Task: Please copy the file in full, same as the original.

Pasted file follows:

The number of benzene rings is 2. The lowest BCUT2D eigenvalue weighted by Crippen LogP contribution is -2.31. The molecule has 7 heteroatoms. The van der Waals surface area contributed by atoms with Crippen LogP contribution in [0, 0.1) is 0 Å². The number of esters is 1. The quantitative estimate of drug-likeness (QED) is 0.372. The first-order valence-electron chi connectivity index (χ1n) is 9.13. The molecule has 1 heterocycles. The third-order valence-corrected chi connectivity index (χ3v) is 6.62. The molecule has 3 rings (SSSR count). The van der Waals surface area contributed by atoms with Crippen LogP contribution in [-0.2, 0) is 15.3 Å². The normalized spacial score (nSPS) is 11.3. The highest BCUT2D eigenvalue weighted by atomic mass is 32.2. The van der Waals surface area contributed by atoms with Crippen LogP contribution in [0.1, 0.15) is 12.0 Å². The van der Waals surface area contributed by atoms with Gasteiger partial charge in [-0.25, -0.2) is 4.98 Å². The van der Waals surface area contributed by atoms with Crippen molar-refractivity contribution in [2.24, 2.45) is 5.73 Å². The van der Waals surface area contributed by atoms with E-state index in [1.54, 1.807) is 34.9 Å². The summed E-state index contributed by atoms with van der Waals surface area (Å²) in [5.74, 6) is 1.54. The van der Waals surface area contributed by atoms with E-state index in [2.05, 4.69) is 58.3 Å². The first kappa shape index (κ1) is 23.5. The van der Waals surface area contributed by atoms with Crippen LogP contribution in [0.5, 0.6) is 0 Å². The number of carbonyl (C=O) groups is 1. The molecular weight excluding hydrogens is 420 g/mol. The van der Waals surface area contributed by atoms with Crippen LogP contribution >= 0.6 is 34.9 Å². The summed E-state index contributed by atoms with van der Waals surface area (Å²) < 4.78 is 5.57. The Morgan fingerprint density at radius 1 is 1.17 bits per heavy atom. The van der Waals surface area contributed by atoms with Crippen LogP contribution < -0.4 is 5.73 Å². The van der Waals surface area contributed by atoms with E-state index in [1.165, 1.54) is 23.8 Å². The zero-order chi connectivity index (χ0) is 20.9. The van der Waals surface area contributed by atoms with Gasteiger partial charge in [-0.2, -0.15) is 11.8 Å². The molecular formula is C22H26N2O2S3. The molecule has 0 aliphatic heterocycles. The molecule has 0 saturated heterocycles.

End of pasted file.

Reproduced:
The number of benzene rings is 2. The lowest BCUT2D eigenvalue weighted by Crippen LogP contribution is -2.31. The molecule has 7 heteroatoms. The van der Waals surface area contributed by atoms with Crippen LogP contribution in [0, 0.1) is 0 Å². The number of esters is 1. The quantitative estimate of drug-likeness (QED) is 0.372. The first-order valence-electron chi connectivity index (χ1n) is 9.13. The molecule has 1 heterocycles. The third-order valence-corrected chi connectivity index (χ3v) is 6.62. The molecule has 3 rings (SSSR count). The van der Waals surface area contributed by atoms with Crippen LogP contribution in [-0.2, 0) is 15.3 Å². The normalized spacial score (nSPS) is 11.3. The highest BCUT2D eigenvalue weighted by atomic mass is 32.2. The van der Waals surface area contributed by atoms with Crippen LogP contribution in [0.1, 0.15) is 12.0 Å². The van der Waals surface area contributed by atoms with Gasteiger partial charge in [-0.25, -0.2) is 4.98 Å². The van der Waals surface area contributed by atoms with Crippen molar-refractivity contribution in [2.24, 2.45) is 5.73 Å². The van der Waals surface area contributed by atoms with E-state index in [1.54, 1.807) is 34.9 Å². The summed E-state index contributed by atoms with van der Waals surface area (Å²) in [5.74, 6) is 1.54. The van der Waals surface area contributed by atoms with E-state index in [2.05, 4.69) is 58.3 Å². The first kappa shape index (κ1) is 23.5. The van der Waals surface area contributed by atoms with Crippen LogP contribution in [0.5, 0.6) is 0 Å². The number of carbonyl (C=O) groups is 1. The molecular weight excluding hydrogens is 420 g/mol. The van der Waals surface area contributed by atoms with Crippen LogP contribution >= 0.6 is 34.9 Å². The summed E-state index contributed by atoms with van der Waals surface area (Å²) < 4.78 is 5.57. The Morgan fingerprint density at radius 1 is 1.17 bits per heavy atom. The van der Waals surface area contributed by atoms with Crippen LogP contribution < -0.4 is 5.73 Å². The van der Waals surface area contributed by atoms with E-state index in [1.165, 1.54) is 23.8 Å². The zero-order chi connectivity index (χ0) is 20.9. The van der Waals surface area contributed by atoms with Gasteiger partial charge in [-0.2, -0.15) is 11.8 Å². The molecular formula is C22H26N2O2S3. The molecule has 0 aliphatic heterocycles. The molecule has 0 saturated heterocycles.